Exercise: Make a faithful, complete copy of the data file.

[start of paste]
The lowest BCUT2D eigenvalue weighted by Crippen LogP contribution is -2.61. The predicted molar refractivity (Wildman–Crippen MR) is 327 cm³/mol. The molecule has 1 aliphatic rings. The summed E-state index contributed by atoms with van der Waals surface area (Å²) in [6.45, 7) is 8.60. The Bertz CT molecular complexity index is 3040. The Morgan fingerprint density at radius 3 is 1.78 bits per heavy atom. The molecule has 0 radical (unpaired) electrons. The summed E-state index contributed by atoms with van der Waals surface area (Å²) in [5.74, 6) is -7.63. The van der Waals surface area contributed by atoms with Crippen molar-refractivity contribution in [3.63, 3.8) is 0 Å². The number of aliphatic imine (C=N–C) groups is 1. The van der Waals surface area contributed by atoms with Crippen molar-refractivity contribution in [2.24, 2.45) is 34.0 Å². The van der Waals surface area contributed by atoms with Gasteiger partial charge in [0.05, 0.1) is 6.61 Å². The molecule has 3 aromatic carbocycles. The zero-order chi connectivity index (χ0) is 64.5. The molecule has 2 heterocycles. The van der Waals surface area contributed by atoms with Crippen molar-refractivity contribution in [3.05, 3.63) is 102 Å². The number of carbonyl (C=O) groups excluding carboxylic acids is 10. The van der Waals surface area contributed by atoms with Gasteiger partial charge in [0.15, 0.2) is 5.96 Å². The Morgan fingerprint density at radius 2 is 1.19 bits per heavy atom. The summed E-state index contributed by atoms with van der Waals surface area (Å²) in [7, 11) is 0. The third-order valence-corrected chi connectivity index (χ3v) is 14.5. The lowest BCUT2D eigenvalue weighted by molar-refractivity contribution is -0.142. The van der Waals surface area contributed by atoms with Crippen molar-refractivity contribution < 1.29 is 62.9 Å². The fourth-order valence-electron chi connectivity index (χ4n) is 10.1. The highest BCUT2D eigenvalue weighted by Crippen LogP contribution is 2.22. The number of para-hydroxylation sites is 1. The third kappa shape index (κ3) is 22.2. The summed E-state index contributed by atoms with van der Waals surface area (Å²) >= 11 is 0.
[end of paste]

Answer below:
The lowest BCUT2D eigenvalue weighted by Crippen LogP contribution is -2.61. The predicted molar refractivity (Wildman–Crippen MR) is 327 cm³/mol. The molecule has 1 aliphatic rings. The summed E-state index contributed by atoms with van der Waals surface area (Å²) in [6.45, 7) is 8.60. The Bertz CT molecular complexity index is 3040. The Morgan fingerprint density at radius 3 is 1.78 bits per heavy atom. The molecule has 0 radical (unpaired) electrons. The summed E-state index contributed by atoms with van der Waals surface area (Å²) in [5.74, 6) is -7.63. The van der Waals surface area contributed by atoms with Crippen molar-refractivity contribution in [3.63, 3.8) is 0 Å². The number of aliphatic imine (C=N–C) groups is 1. The van der Waals surface area contributed by atoms with Crippen molar-refractivity contribution in [2.24, 2.45) is 34.0 Å². The van der Waals surface area contributed by atoms with Gasteiger partial charge in [0.05, 0.1) is 6.61 Å². The molecule has 3 aromatic carbocycles. The zero-order chi connectivity index (χ0) is 64.5. The molecule has 2 heterocycles. The van der Waals surface area contributed by atoms with Crippen molar-refractivity contribution in [3.05, 3.63) is 102 Å². The number of carbonyl (C=O) groups excluding carboxylic acids is 10. The van der Waals surface area contributed by atoms with Gasteiger partial charge in [0.15, 0.2) is 5.96 Å². The Morgan fingerprint density at radius 2 is 1.19 bits per heavy atom. The summed E-state index contributed by atoms with van der Waals surface area (Å²) in [7, 11) is 0. The third-order valence-corrected chi connectivity index (χ3v) is 14.5. The lowest BCUT2D eigenvalue weighted by molar-refractivity contribution is -0.142. The van der Waals surface area contributed by atoms with Crippen molar-refractivity contribution < 1.29 is 62.9 Å². The fourth-order valence-electron chi connectivity index (χ4n) is 10.1. The highest BCUT2D eigenvalue weighted by Crippen LogP contribution is 2.22. The number of para-hydroxylation sites is 1. The third kappa shape index (κ3) is 22.2. The summed E-state index contributed by atoms with van der Waals surface area (Å²) >= 11 is 0.